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Smoothing the way for a younger look

While uncertain economic times slowed Americans' rush to plastic surgery, some cheaper and less invasive procedures are seeing steep increases in rates of adoption -- particularly among men.

While the number of women seeing a doctor for cosmetic procedures dropped 14 percent last year from 2001, the number of men doing so stayed flat, according to the American Society of Plastic Surgeons.

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And some procedures saw increases in men's adoption rates. From Botox injections to laser skin resurfacing and microdermabrasion, men are eager to make themselves look younger and healthier, experts said. Part of what's pushing men into this women-oriented field is the work environment.

"Older men are trying to maintain an appealing appearance in the job market," said Dr. James H. Wells, president of the American Society of Plastic Surgeons and a California plastic surgeon.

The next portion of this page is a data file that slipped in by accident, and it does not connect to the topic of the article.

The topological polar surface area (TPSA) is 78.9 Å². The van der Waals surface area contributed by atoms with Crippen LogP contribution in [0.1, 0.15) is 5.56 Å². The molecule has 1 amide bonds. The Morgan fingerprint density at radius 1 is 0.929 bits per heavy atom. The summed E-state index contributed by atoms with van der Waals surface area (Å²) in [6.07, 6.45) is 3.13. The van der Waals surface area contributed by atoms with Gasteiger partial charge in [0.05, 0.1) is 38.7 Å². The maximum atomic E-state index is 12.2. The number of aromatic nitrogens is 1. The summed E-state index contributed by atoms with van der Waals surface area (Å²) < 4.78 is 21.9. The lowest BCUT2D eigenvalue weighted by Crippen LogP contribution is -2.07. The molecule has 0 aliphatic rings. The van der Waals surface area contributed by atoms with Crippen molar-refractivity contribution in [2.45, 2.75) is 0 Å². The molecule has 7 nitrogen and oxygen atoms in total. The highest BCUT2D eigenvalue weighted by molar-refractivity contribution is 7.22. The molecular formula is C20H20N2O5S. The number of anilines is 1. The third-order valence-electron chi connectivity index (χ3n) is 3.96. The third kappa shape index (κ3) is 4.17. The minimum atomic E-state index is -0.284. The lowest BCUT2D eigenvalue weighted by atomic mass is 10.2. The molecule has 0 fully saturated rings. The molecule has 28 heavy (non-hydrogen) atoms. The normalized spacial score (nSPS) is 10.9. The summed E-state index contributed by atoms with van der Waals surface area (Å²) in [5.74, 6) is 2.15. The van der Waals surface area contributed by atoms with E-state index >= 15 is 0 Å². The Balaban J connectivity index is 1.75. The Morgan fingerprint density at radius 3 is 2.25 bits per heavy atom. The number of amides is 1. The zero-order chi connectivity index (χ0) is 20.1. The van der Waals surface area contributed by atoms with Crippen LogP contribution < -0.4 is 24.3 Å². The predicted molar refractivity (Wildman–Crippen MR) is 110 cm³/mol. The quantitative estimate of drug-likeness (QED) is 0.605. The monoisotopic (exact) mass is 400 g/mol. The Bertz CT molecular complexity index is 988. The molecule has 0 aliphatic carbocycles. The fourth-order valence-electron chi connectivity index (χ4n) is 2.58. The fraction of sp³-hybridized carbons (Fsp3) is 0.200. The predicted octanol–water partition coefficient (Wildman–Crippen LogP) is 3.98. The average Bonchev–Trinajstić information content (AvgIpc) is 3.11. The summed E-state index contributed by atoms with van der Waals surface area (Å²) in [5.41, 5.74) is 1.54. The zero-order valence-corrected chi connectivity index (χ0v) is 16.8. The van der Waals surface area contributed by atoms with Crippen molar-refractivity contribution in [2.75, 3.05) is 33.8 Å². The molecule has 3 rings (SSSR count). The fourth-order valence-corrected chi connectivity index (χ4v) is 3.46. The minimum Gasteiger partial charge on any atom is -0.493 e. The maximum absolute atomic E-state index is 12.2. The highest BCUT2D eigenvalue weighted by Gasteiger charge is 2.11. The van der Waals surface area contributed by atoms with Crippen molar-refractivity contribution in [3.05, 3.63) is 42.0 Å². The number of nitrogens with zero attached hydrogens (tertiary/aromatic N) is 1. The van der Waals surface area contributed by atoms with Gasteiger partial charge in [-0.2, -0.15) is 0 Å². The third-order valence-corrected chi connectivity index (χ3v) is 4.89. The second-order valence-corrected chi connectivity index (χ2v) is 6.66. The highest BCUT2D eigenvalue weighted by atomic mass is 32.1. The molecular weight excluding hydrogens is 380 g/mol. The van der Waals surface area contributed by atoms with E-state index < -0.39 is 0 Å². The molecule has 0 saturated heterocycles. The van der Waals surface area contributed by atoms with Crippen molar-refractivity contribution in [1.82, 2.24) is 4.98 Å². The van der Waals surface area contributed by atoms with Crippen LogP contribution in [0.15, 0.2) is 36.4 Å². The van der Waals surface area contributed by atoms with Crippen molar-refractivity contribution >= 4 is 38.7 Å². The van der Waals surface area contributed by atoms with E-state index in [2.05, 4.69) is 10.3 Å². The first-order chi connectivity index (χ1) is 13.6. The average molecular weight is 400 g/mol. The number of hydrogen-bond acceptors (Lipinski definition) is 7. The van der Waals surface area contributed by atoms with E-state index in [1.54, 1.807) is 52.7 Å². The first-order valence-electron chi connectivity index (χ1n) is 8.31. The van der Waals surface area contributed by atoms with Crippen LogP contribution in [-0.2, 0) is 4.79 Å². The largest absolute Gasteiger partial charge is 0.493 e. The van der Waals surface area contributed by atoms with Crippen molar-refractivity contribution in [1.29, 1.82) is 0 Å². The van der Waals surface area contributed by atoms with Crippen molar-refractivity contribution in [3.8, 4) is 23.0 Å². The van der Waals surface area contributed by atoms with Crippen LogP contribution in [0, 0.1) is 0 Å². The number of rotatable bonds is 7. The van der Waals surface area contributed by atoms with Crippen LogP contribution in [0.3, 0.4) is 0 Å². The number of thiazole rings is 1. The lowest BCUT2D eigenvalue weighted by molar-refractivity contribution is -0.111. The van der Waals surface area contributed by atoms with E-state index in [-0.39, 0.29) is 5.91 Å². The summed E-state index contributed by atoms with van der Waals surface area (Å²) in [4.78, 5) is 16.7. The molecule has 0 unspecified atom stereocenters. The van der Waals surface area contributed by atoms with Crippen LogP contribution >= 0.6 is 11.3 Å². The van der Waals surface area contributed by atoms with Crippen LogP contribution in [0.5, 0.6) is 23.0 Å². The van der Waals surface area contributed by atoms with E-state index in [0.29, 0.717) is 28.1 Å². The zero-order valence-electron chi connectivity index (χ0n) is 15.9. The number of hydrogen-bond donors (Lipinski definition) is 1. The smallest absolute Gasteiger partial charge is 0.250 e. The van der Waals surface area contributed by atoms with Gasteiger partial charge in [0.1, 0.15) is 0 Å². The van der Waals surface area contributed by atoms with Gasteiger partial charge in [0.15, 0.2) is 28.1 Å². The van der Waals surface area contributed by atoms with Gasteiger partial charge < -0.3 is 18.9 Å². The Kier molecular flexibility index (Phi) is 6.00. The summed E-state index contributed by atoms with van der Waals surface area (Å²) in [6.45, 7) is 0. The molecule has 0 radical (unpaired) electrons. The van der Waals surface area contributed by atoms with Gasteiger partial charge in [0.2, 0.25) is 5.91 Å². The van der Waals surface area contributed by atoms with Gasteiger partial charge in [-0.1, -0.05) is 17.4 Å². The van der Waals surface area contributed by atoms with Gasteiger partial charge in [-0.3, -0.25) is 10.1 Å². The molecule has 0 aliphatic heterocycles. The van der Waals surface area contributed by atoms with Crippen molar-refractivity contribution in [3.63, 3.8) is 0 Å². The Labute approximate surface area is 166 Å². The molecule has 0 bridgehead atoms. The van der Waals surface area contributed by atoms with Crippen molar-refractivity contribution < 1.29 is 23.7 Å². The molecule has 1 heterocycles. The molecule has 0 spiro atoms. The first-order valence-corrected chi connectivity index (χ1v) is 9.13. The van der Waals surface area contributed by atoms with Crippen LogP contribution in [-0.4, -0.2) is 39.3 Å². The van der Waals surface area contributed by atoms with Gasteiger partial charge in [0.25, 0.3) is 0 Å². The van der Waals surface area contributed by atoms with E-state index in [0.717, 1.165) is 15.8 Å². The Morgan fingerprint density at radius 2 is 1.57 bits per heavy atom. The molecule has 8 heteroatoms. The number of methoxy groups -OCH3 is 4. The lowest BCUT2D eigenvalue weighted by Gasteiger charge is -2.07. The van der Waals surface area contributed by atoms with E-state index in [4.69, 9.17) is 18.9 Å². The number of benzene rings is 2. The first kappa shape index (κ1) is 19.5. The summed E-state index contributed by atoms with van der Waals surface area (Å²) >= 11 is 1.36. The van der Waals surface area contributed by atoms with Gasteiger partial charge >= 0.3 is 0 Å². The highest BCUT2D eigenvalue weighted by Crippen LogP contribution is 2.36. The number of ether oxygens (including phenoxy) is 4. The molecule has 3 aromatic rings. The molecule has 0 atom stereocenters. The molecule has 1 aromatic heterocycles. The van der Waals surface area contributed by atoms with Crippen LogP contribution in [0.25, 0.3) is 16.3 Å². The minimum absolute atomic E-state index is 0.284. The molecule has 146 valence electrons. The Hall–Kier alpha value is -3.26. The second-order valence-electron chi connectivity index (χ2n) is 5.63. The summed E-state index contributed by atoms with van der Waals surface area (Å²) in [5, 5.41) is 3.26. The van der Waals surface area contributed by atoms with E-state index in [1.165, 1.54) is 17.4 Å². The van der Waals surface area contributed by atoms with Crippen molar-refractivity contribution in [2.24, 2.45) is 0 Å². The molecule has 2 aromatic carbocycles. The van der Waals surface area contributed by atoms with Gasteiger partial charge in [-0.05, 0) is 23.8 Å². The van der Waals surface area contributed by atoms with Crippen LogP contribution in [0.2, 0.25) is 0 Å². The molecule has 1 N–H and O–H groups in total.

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"Appearance is important in terms of looking youthful. If the skills between a younger and an older employee are the same, the younger employee who looks better is always going to get the nod. We're hearing that from [male] patients," Wells said.

About 129,600 men, an 11 percent rise from the year earlier, underwent microdermabrasion treatments in which the skin is bombarded with tiny crystals to reduce the appearance of wrinkles. Women's use of the procedure declined 16 percent.

Laser skin resurfacing, in which carbon dioxide is used to remove skin to reduce wrinkles and blemishes, saw a 38 percent increase, to 26,452 men in 2002, while women's use of the treatment rose just 7 percent. Still, while more than 960,000 men underwent cosmetic procedures last year, that number lags far behind the 5.6 million women who did so.

The competitive work environment also means workers don't want to spend much time off, recovering from their procedure.

The fact that men are not as likely as women to wear make-up also dictates their cosmetic-procedure choices. "Men are much more concerned about getting the unwanted marks of cosmetic surgery, such as the bruising and the swelling, than women, who are used to using makeup," said Dr. William Silver, a Georgia board-certified facial plastic surgeon.

"To men, it's extremely important that they can get back to looking more natural, quicker."


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